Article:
Heart disease is the silent killer of Australian women. Every day, 22 women lose their lives from heart disease.
“If a man has a heart attack, he’s much more likely to survive that event,” heart and lung surgeon Dr Nikki Stamp tells Sunday Night’s Angela Cox.
Many women don’t see it coming until it’s too late. No woman is immune – even a former Olympian. After winning a swag of medals in the pool, Lisa Curry went on to conquer the physically demanding sport of outrigging. Then, out of the blue, she felt her body starting to falter.
“I was out walking with my best friend who just happens to be a paramedic,” Lisa explains. “I just didn’t feel right and I said to her, ‘I feel like I’ve got a 20-kilo weight sitting on my chest.’ To any paramedic that’s alarm bells, so she took me straight up to hospital. That’s when they started doing all the tests.”
“If I didn’t go to the hospital, I may not be here today.”
Lisa was lucky. At the hospital, she was rushed straight to intensive care. Doctors found she was having 22,000 irregular heartbeats a day.
Lisa was shocked. “I just thought, ‘Hang on, I am an Olympic athlete. Why would I have a heart problem?'”
As a precautionary measure, Lisa was fitted with a defibrillator just under her skin.
“It’s a pacemaker and a defibrillator in one,” explains Lisa. “If my heart goes below 60 or if it starts getting erratic, the pacemaker will kick in and get the rhythm back to normal.”
“I don’t even remember it half the time, until it starts beeping and I need a battery change, which is about every seven years. It is a reminder. It’s a reminder that life is short.”
‘The at risk age for women for heart disease is 44 to 65, but lots of things can help prevent heart disease, and exercise is one of them.’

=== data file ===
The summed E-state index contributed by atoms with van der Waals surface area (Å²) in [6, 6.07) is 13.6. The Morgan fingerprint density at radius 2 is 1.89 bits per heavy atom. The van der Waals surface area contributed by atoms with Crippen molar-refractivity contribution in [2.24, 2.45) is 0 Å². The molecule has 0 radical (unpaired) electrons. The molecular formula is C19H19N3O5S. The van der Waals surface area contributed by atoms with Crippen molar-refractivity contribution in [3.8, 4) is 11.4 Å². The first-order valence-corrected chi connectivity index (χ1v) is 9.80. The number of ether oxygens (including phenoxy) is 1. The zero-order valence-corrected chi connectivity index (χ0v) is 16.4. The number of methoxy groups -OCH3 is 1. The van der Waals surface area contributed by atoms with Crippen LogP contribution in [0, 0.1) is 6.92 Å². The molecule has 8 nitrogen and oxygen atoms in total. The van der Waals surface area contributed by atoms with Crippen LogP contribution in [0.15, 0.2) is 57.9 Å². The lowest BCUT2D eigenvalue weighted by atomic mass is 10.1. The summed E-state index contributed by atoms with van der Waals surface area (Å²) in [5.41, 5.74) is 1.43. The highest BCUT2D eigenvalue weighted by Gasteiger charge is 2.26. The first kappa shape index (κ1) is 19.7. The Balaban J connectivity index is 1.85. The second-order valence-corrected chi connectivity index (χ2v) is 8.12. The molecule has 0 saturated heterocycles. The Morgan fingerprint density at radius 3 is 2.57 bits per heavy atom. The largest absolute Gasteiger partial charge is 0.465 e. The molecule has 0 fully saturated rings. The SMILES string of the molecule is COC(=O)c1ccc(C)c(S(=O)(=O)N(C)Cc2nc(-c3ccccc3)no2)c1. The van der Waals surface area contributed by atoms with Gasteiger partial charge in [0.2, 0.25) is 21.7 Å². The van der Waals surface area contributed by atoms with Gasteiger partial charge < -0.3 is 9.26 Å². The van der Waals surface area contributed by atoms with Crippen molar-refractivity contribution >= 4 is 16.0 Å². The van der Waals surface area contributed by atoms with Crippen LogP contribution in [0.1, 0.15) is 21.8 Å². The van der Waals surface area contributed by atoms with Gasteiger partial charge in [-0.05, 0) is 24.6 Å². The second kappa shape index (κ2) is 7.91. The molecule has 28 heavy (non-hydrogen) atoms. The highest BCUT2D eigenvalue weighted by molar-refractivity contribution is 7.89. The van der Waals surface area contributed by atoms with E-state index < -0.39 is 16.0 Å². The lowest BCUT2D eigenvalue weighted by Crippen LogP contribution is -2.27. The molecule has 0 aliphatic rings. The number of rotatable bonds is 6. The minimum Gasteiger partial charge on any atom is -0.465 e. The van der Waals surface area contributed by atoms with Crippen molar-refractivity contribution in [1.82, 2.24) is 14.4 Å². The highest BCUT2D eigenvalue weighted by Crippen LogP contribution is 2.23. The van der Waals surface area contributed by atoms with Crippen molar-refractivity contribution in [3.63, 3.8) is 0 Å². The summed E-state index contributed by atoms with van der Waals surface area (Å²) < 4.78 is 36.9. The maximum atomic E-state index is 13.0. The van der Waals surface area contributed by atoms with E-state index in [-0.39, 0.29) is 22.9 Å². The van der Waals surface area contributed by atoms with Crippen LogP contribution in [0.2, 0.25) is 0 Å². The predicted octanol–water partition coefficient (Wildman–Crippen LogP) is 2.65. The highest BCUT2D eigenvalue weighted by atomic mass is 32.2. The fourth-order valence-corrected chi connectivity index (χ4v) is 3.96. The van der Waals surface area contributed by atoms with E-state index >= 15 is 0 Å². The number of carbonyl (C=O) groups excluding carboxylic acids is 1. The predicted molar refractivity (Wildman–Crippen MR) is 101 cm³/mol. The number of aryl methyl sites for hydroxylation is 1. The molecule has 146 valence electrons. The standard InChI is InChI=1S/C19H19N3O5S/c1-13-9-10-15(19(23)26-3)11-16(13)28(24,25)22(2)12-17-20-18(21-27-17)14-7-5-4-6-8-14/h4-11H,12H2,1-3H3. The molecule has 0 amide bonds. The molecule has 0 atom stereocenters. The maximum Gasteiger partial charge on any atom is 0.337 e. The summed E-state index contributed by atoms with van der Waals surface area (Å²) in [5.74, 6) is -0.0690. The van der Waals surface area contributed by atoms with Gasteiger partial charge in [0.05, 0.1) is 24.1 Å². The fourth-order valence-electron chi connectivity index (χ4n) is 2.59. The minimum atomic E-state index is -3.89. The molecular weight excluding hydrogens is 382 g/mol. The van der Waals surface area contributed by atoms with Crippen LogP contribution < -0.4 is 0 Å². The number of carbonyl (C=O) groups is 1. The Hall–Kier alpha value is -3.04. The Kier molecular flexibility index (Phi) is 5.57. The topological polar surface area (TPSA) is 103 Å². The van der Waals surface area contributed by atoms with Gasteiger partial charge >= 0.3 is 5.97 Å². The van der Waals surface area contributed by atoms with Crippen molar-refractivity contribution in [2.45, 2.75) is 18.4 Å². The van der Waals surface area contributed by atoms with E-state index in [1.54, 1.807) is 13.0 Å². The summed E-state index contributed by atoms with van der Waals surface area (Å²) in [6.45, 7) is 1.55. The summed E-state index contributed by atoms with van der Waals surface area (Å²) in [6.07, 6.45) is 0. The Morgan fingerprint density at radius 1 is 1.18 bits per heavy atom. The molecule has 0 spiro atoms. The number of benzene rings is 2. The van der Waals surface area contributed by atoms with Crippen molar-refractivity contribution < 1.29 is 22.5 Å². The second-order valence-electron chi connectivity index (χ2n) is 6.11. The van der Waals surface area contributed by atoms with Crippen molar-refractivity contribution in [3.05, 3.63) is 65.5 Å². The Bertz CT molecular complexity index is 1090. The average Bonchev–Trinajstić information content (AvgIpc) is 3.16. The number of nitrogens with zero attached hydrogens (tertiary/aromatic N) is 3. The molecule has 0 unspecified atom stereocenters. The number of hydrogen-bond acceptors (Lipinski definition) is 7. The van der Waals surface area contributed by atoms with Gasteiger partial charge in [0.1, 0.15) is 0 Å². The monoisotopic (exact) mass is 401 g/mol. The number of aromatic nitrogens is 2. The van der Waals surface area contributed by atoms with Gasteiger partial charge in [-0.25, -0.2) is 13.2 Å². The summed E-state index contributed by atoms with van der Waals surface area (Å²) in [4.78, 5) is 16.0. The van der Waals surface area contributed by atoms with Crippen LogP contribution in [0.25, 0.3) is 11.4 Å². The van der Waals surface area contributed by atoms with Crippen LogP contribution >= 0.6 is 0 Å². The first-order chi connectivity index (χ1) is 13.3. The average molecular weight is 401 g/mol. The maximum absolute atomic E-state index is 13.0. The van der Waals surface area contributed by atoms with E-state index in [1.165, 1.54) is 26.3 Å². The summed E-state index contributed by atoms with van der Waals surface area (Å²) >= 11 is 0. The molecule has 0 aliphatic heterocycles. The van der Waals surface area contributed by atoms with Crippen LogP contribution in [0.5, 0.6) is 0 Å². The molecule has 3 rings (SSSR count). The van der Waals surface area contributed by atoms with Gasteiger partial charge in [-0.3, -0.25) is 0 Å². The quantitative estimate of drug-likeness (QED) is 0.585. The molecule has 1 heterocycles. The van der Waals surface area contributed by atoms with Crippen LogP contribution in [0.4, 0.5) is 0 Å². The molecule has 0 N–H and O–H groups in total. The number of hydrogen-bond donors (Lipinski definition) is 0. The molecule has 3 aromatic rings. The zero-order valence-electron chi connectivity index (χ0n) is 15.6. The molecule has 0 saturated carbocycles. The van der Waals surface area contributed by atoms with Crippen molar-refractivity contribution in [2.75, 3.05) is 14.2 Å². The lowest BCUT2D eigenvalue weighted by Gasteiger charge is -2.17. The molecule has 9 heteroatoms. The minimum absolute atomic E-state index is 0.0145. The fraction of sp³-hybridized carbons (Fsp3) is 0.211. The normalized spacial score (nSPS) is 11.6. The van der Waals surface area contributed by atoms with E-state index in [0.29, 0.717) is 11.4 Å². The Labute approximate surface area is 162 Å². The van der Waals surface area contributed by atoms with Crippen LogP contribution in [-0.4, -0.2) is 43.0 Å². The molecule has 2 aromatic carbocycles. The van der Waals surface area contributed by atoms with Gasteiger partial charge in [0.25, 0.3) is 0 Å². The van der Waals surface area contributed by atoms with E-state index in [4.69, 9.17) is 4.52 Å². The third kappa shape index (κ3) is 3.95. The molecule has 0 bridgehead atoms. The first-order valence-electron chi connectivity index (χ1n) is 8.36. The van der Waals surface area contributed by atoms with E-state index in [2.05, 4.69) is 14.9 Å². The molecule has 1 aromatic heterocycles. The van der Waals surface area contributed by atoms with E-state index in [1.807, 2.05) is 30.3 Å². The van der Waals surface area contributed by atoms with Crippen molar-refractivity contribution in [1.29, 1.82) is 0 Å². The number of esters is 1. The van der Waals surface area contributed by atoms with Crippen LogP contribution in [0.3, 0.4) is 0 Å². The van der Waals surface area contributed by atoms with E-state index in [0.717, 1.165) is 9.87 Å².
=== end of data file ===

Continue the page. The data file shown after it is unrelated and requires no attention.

“The at risk age for women for heart disease is 44 to 65, but lots of things can help prevent heart disease, and exercise is one of them,” Lisa reveals.
The warning signs
For Lisa, training is no longer about the medals or the mirror. It’s about a healthy heart and living longer.
One thing we can do according to Dr Nikki Stamp is to learn to recognise the warning signs. “Very few women have traditional chest pain,” she explains. “A lot of them will complain of heaviness or aches and pains somewhere else like the neck, the arm, the jaw, the back, the tummy, tiredness, lethargy. Whenever I explain this to a group of women they all roll their eyes at me and say, ‘Yeah, we’re always tired.'”
“It gets swept aside because we think that there’s nothing to worry about and don’t go looking further when it’s exactly what we should do.”
Simple tests can check whether you have a healthy heart. When you exercise, your heart needs more oxygen. If there’s a problem, your heart won’t be able to keep up with demand. The machine will pick that up.
Women helping women
Ania Monka ended up in the care of Dr Nikki Stamp after her male doctor dismissed her shortness of breath simply as old age. Ania struggled on for months before Dr Stamp diagnosed a faulty valve. The only way to save Ania’s life is to perform life-saving surgery.
Ania’s experience isn’t uncommon. Research shows women having a heart attack have better outcomes if they see a female doctor.
“The way a woman experiences heart disease is quite different,” Dr Stamp explains. “It seems to be there’s some kind of understanding when you have a doctor who’s the same gender as you.”
But right now, the number of female heart specialists is shamefully low.
‘5% of heart surgeons are female, which equates to about a dozen.’
“In Australia, 5% of heart surgeons are female, which equates to about a dozen,” Dr Stamp reveals.
It will take a few months for Ania to fully recover from open-heart surgery, but Dr Stamp is confident her heart will keep her going for a long time to come.
“I try not to play favourites with my patients, but I do love helping out a woman, particularly when I know that women are so at risk,” Dr Stamp says. “It feels like I’m doing something towards helping the cause of women’s hearts.”
“I want every woman to understand that her heart is important. Just as important as getting your pap smears and your mammogram, you need to get your heart checked every year.”
A list of warning signs and more can be found on the Heart Foundation website.